Love of Miniature Donkeys.

Have you ever heard about the people who love donkeys more than horses? Who think donkeys are cute? Who thinks donkeys are worth more than to just haul things around?

By Dharampreet Dhillon

Have you ever heard about the people who love donkeys more than horses? Who think donkeys are cute? Who thinks donkeys are worth more than to just haul things around?

Kim Bowie and Shanna Jones are the few people that consider donkeys to be more than haulers. Both sisters come from Scottish heritage. They are always ready to talk about miniature donkeys and love to spend their time on their farm. The venture between local and a city girl is very interesting. While Shanna hosts the donkeys, sister Kim has become training & showing partner. 

How Kim Bowie, a city girl found her love of donkeys? What were the things which took her to a farm house from a big city?

“Donkeys are amazing little creatures,” said Kim Bowie owner L’Lass Miniature Donkeys in a face to face interview. “They’re wonderful animals to just hang out with.”

A farm located in Rocky View County, Alberta is the place where you can find little donkeys walking, running or playing in the big ground and simply living life.

Her sister, who lives on John’s Hereford Ranch, one of the ancient and old ranches in Alberta has always wanted to raise donkeys, and they decided that it would be a nice thing to do together as sisters.

“I’m a city girl, and I was excited to start learning more about them,” she said. “They’re great jumpers, and they also pull us in carts.”

There are so many breeds of donkeys. Miniature donkeys which Kim and Shanna own are a distinctive breed. They’re not miniaturized from a larger donkey, they possess different genetics than the standard donkeys. There are the three sizes of donkeys that are available in North America.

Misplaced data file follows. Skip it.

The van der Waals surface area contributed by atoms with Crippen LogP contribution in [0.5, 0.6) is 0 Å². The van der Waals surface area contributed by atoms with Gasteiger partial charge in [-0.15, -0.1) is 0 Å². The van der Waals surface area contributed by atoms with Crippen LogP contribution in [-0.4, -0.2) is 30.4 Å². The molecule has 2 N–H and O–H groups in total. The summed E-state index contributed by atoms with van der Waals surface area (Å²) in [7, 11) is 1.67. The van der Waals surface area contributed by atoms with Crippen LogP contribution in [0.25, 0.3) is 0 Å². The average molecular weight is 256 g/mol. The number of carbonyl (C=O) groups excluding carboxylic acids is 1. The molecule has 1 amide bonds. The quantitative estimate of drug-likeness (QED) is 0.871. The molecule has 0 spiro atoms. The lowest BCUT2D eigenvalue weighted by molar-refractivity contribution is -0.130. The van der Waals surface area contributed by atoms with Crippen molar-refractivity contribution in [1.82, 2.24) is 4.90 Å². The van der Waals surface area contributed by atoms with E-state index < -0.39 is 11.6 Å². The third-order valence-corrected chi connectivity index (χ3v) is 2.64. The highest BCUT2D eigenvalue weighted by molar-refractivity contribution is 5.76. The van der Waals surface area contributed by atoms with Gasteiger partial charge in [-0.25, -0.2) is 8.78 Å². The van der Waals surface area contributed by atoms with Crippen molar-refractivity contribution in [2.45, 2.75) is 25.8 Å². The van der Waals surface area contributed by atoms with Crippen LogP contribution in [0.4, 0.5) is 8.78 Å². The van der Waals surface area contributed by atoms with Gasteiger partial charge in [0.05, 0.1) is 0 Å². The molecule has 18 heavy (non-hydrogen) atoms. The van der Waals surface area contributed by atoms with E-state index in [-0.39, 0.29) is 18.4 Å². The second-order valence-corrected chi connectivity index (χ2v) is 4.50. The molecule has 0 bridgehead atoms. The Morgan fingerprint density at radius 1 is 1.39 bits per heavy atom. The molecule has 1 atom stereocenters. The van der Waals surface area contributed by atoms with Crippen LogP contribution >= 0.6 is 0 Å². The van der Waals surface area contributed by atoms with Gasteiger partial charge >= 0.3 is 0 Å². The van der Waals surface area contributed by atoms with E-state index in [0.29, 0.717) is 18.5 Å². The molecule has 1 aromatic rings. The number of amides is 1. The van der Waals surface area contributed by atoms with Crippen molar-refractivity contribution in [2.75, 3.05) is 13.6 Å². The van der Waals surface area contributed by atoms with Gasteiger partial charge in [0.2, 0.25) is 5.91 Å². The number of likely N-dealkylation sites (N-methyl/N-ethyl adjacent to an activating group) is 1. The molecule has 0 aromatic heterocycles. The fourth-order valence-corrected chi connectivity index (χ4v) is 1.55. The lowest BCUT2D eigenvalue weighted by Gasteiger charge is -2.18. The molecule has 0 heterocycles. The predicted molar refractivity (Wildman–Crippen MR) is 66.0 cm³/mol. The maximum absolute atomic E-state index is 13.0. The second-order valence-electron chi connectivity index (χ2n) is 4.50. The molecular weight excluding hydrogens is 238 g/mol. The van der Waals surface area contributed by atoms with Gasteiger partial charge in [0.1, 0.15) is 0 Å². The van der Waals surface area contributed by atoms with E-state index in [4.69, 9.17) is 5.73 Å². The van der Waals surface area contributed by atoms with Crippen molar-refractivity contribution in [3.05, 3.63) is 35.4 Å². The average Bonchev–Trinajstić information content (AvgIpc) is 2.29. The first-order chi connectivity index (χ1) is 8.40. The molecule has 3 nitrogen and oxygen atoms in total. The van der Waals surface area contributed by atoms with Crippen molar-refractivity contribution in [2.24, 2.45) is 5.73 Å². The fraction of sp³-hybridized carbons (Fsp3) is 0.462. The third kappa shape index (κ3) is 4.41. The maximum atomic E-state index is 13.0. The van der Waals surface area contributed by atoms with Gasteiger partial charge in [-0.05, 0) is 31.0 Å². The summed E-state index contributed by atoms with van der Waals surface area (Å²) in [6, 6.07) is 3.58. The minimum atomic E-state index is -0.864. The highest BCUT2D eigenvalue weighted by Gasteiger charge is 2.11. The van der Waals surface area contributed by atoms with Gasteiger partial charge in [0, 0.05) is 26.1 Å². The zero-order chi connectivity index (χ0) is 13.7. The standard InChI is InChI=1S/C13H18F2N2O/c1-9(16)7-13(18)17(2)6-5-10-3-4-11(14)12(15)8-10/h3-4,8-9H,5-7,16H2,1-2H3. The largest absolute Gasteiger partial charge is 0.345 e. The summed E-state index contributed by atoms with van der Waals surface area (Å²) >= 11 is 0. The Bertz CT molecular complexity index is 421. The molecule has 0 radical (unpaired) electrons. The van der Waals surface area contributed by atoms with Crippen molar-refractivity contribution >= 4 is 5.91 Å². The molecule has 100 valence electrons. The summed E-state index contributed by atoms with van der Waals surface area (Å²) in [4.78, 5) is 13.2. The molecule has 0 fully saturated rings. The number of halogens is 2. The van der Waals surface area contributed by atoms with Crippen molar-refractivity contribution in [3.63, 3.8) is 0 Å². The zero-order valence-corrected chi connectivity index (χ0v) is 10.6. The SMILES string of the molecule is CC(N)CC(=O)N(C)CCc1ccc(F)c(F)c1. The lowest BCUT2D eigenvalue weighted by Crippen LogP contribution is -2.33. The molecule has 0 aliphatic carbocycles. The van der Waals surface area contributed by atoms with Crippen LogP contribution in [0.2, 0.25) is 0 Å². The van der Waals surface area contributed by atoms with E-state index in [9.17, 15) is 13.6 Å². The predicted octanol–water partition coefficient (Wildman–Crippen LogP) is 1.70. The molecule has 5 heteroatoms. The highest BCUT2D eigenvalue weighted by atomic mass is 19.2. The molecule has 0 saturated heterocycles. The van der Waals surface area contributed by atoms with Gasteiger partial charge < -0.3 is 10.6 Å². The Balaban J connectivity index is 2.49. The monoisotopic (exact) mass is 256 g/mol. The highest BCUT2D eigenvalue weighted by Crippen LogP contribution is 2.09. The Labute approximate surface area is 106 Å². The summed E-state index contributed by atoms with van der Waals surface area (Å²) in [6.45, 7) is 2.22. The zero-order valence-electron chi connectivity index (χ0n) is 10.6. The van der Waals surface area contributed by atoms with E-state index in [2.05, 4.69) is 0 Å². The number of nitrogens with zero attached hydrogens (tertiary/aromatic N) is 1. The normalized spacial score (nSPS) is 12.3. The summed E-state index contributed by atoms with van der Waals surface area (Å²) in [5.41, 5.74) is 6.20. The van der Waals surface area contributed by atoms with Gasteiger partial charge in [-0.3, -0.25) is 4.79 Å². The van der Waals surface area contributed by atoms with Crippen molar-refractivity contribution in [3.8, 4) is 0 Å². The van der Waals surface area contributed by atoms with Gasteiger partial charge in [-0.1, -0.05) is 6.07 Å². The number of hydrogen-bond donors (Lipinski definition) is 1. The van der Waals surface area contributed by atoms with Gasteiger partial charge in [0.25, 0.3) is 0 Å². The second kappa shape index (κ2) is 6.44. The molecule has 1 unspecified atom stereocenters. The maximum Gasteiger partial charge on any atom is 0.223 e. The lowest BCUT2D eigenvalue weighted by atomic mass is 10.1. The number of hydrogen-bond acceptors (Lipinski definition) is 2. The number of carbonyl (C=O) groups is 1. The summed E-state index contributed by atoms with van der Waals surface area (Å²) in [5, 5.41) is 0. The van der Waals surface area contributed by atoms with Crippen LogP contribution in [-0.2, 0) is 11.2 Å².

Donkeys are new to North America, they didn’t come here until the early 1900s. And they originally came into Alberta, to work in mines. They can pull about 300 pounds, about their weight behind them. And they’re also small enough to get into mines easily. The working donkey in North America didn’t last for very long. They became pleasure animals fairly quickly.

Kim loves to train her donkeys. It is a challenge to train any kind of animal, the challenge of teaching them, to do obstacles to get them jumping, to build trust between them.

“They’re just really gentle, loving animals,” she said. “There’s no better feeling than walking into a field of donkeys and having them surround you looking curious about who you are if you’re new to them.”

Her sister Shanna Jones, who’s a rancher, helped her to build a confidence in raising donkeys and the rural life.